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Hamas backs Gaza ceasefire plan announced by US president

Blinken presses new Gaza plan in calls with Saudi, Jordan, Turkish FMs

By AFP

June 1, 2024 09:08 AM


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Hamas on Friday said it "considers positively" an Israeli roadmap towards a full Gaza ceasefire announced by US President Joe Biden, who urged an end to the almost eight-month war.

But swiftly afterwards, Israeli Prime Minister Benjamin Netanyahu poured cold water on Biden's talk of peace, insisting the army would continue fighting until it had "eliminated" Hamas's capacity to rule Gaza and pose a military threat.

Biden's address came as Israeli troops pushed into central Rafah, escalating the war with Hamas despite international objections to any assault on the southern Gaza city.

Outlining how the war might end, Biden said Israel's three-stage offer would begin with a six-week phase that would see Israeli forces withdraw from all populated areas of Gaza.

It would also see the "release of a number of hostages, including women, the elderly, the wounded, in exchange for (the) release of hundreds of Palestinian prisoners".

Israel and the Palestinians would then negotiate during those six weeks for a lasting ceasefire -- but the truce would continue while the talks remained underway, Biden said.

The US president urged Hamas to accept the Israeli offer. "It's time for this war to end, for the day after to begin," he said, in comments echoed by British Foreign Secretary David Cameron.

Hamas in a statement on Friday evening said it "considers positively" Biden's speech regarding "a permanent ceasefire, the withdrawal of Israeli forces from Gaza, reconstruction and the exchange of prisoners".

UN chief Antonio Guterres "strongly hopes" the latest development "will lead to an agreement by the parties for lasting peace", his spokesman Stephane Dujarric said.

German Foreign Minister Annalena Baerbock said the Israeli offer "provides a glimpse of hope and a possible path out of the war's deadlock", while EU chief Ursula von der Leyen welcomed a "balanced and realistic" approach to end the bloodshed.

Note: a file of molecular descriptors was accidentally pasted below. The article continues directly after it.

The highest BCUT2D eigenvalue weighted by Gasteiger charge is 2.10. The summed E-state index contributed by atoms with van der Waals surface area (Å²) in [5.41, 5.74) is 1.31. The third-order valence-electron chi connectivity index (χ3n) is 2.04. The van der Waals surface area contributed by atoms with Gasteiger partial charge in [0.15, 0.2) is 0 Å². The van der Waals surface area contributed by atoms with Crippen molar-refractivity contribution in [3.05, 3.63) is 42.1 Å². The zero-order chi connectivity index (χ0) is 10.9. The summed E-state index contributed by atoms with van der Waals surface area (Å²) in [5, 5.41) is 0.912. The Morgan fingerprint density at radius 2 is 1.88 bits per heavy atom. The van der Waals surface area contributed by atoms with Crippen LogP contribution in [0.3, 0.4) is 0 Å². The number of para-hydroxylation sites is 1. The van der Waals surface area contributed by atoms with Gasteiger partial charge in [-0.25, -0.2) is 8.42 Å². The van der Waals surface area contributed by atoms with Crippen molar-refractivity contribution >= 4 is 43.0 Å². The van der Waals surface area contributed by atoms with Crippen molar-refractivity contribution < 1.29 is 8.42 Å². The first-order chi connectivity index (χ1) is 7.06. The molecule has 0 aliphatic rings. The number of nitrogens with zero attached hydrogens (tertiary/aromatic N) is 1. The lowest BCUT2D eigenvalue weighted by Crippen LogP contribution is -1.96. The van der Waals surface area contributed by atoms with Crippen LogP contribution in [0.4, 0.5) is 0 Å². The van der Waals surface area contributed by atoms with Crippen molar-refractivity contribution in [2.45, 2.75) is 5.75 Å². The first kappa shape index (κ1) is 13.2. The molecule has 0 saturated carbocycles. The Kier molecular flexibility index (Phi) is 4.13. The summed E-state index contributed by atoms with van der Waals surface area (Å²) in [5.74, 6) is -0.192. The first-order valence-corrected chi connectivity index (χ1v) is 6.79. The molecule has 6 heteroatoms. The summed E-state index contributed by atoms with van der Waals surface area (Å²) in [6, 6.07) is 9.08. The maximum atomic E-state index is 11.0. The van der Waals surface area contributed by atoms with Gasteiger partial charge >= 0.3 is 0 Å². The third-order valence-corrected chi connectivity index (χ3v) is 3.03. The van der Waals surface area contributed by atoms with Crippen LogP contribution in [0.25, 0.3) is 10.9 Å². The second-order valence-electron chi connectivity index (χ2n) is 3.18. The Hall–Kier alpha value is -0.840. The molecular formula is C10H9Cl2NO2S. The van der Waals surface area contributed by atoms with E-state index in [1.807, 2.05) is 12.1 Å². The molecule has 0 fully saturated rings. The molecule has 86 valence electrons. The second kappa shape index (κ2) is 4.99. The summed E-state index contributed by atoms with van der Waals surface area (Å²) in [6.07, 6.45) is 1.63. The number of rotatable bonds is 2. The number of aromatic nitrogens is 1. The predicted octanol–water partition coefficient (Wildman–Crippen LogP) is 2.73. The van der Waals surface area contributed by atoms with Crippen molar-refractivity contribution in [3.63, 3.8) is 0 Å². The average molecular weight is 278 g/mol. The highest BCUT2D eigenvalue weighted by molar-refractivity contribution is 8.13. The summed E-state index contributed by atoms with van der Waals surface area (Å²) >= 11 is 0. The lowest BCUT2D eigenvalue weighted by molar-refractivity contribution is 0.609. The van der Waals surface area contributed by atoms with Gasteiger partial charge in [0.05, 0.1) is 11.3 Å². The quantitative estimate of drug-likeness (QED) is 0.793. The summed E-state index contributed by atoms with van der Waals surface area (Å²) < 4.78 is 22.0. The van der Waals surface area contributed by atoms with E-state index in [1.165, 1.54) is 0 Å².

- Israel insists on war aims -

But Netanyahu took issue with Biden's presentation of what was on the table, insisting the transition from one stage to the next in the proposed roadmap was "conditional" and crafted to allow Israel to maintain its war aims.

"The prime minister authorised the negotiating team to present an outline for achieving (the return of hostages), while insisting that the war will not end until all of its goals are achieved," Netanyahu's office said in a statement.

Those aims include "the return of all our hostages and the elimination of Hamas's military and governmental capabilities", it added.

"The exact outline proposed by Israel, including the conditional transition from stage to stage, allows Israel to maintain these principles."

Hamas has been careful about commenting on ceasefire proposals put to it by Egyptian, Qatari or US mediators. It accepted one earlier this year only for it to be disavowed by Israel.

Earlier on Friday, Hamas leader Ismail Haniyeh accused Israel of "using negotiations as a cover to continue its aggression", saying Hamas "refuses to be a part of these manoeuvres".

Israel has repeatedly vowed to destroy Hamas since the Palestinian militant group attacked southern Israel on October 7.

Israel sent tanks and troops into Rafah in early May, ignoring concerns over the safety of displaced Palestinian civilians sheltering in the city on the Egyptian border.

On Friday, soldiers were operating in the city centre where they uncovered rocket launchers and tunnel shafts and dismantled a Hamas weapons storage facility, the army said.

- Blinken says aid situation 'dire' -

A stream of civilians has flooded out of Rafah, taking their belongings on their shoulders, in cars or on donkey-drawn carts.

Before the Rafah offensive began, the United Nations said up to 1.4 million people were sheltering in the city.

Since then, one million have fled the area, the UN agency for Palestinian refugees, UNRWA, has said.

The Israeli seizure of the Rafah crossing has further slowed sporadic deliveries of aid for Gaza's 2.4 million people and effectively shuttered the territory's main exit point.

Israel said at the weekend that aid deliveries had been stepped up.